But when they are sick of a song it sure shows. Rightfully tired of “Fell in Love with a Girl,” they try to turn it into a slow jam to mix things up, but without the manic riff that’s present on the album version, that song just falls apart. They also try to turn it into a sing-along during the chorus but throughout most of the album the Canadians suck at audience participation. Their delays in prompted singing cause more than one stumble in Jack’s pacing and when it comes time for quiet songs like “We Are Going to Be Friends” they just don’t know when the hell to shut up. A gaggle of screamers ruin that recording, drowning out Jack’s heartfelt lyrics with constant high-pitched squealing. It’s unbearably annoying.

But when the audience shuts up and when Jack and Meg don’t radically deviate from the source material in distracting ways, there’s little to complain about on this album. Sure, it’s easy to whine about some notable omissions (no “Hotel Yorba,” “The Hardest Button to Button” or “Dead Leaves On The Dirty Ground,” for instance) but instead focus on the rarities that are included. The Dolly Parton classic “Jolene” has been a live staple for the White Stripes since their inception, and this marks the first time it’s been included on an album proper. Same goes for “Let’s Shake Hands,” which was the band’s first release as a single back in 1998. Hardcore fans will more likely care about that than the bigger well-known tracks that are excluded. In fact, what’s probably most maddening about Under Great White Northern Lights is that it’ll have you jonesing even more for new White Stripes. The Dead Weather and The Raconteurs just aren’t cutting it anymore. (Third Man 2010)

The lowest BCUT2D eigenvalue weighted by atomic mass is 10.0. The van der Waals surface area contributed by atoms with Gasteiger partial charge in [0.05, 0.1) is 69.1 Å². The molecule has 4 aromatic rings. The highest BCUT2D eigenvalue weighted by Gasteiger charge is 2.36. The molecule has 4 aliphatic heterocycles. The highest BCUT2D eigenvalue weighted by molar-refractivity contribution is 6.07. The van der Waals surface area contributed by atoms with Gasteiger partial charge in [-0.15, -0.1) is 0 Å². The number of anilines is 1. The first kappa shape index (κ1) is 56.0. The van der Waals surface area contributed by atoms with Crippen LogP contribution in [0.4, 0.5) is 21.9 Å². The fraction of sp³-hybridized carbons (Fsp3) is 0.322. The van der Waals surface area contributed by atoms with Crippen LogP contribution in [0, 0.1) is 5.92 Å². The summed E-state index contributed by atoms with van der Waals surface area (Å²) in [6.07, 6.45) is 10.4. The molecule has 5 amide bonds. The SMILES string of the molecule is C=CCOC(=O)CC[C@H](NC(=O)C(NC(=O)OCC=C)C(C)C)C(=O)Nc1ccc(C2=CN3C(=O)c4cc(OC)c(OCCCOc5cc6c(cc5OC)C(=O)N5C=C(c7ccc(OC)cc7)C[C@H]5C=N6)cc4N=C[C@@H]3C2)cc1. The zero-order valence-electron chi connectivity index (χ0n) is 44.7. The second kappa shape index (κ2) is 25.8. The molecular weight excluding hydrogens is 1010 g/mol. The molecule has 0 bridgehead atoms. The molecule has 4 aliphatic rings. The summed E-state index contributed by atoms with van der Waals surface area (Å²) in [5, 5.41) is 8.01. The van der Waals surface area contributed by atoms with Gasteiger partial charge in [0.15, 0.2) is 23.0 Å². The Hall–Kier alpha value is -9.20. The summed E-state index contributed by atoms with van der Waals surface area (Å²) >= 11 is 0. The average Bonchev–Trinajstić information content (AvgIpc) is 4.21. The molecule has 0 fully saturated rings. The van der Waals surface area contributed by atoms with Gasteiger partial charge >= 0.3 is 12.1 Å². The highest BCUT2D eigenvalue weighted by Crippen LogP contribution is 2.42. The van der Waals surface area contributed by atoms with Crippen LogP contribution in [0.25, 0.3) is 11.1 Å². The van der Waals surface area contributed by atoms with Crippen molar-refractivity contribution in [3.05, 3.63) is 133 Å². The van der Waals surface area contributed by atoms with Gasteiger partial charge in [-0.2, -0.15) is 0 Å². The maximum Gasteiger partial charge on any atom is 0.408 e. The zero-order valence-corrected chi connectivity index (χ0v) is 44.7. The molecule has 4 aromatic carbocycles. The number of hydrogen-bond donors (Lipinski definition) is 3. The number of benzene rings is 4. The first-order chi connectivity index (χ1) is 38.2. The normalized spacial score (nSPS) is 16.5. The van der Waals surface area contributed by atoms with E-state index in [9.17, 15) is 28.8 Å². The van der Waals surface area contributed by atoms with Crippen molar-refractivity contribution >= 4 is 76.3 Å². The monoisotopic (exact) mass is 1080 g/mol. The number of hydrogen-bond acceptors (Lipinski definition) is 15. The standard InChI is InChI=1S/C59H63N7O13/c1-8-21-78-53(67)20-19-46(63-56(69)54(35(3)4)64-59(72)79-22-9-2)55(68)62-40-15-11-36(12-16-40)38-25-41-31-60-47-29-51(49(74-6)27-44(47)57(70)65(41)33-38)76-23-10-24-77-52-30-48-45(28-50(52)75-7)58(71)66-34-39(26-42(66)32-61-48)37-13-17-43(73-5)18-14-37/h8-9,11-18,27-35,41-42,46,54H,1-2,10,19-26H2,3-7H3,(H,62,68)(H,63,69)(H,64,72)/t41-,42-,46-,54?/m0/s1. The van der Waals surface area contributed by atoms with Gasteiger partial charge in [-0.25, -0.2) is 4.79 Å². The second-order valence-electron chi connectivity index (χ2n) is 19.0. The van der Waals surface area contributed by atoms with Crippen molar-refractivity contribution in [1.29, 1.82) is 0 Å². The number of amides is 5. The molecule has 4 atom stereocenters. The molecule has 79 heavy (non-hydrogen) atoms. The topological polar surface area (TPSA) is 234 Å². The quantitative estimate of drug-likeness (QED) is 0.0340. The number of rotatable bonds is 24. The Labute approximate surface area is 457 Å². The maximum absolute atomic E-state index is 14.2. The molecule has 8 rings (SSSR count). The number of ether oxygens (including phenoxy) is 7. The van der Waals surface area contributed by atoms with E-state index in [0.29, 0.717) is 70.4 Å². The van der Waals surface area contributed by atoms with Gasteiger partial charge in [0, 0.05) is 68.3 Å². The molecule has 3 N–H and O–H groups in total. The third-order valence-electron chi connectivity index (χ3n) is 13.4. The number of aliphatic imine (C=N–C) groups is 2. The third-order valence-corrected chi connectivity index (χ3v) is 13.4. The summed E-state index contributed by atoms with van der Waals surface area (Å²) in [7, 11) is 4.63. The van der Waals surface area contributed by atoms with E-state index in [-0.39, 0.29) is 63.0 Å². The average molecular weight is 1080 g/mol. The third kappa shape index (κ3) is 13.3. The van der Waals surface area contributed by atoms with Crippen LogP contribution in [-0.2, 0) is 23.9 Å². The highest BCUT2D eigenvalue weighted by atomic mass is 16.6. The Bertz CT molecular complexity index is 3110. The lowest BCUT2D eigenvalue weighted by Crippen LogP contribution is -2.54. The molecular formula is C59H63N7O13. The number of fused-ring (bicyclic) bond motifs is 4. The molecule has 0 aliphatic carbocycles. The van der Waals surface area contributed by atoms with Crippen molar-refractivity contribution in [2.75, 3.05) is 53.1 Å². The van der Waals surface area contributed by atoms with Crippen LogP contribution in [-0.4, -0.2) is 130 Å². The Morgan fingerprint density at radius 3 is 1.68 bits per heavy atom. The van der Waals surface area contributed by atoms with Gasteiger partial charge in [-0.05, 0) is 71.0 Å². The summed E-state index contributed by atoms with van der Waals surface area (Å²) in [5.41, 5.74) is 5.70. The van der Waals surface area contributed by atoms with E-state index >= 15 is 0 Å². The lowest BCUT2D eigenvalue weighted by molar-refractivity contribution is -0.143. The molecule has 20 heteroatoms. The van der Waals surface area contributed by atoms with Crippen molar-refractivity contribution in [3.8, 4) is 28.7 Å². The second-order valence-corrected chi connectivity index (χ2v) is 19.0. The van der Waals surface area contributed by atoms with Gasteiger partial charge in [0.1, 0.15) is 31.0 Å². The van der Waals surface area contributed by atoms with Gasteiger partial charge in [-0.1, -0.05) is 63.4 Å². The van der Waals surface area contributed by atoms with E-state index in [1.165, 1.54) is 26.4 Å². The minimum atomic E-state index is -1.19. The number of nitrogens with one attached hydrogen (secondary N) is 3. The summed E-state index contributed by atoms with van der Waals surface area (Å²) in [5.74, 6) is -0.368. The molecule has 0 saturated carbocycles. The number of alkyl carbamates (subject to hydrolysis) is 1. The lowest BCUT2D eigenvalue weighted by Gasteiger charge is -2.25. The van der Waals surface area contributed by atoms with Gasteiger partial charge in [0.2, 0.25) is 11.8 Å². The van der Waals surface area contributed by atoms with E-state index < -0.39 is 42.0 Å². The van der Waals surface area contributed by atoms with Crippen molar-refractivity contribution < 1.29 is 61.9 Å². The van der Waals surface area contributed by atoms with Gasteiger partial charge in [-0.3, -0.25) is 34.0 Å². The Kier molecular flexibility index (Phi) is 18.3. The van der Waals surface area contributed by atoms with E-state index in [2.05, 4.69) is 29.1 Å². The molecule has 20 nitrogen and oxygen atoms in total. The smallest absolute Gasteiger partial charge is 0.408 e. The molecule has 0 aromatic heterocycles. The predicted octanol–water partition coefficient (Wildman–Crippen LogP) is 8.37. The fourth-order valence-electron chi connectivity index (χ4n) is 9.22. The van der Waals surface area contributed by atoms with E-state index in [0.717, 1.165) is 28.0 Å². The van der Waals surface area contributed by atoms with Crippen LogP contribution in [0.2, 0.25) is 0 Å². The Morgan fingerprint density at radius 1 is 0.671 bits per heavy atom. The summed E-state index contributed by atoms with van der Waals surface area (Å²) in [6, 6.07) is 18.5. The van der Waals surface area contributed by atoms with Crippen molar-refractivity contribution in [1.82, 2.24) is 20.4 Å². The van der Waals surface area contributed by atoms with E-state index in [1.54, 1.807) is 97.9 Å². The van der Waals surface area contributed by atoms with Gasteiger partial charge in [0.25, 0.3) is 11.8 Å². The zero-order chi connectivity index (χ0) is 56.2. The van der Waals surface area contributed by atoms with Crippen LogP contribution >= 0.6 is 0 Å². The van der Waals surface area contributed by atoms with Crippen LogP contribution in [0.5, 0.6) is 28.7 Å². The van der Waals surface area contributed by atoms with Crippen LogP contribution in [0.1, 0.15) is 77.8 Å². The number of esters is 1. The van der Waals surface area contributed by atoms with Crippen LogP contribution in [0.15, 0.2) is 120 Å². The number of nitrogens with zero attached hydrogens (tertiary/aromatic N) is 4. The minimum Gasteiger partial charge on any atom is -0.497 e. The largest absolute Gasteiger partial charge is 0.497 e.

The White Stripes’ MySpace Page

  

Don’t cover your ears for “It Might Get Loud”

Yeah, you see that right — it’s the Edge, Jimmy Page, and Jack White noodling together in a big-ass guitar summit, and someone was close by with a camera to capture the whole thing. That “someone” was Davis Guggenheim, who conducted interviews with the axe-gunning trio for his upcoming documentary “It Might Get Loud.” The “Inconvenient Truth” director spoke with each guitarist about his personal musical journey — and it culminated, of course, in a jam session. Watch the trailer below, and keep an eye on Bullz-Eye’s coverage for more!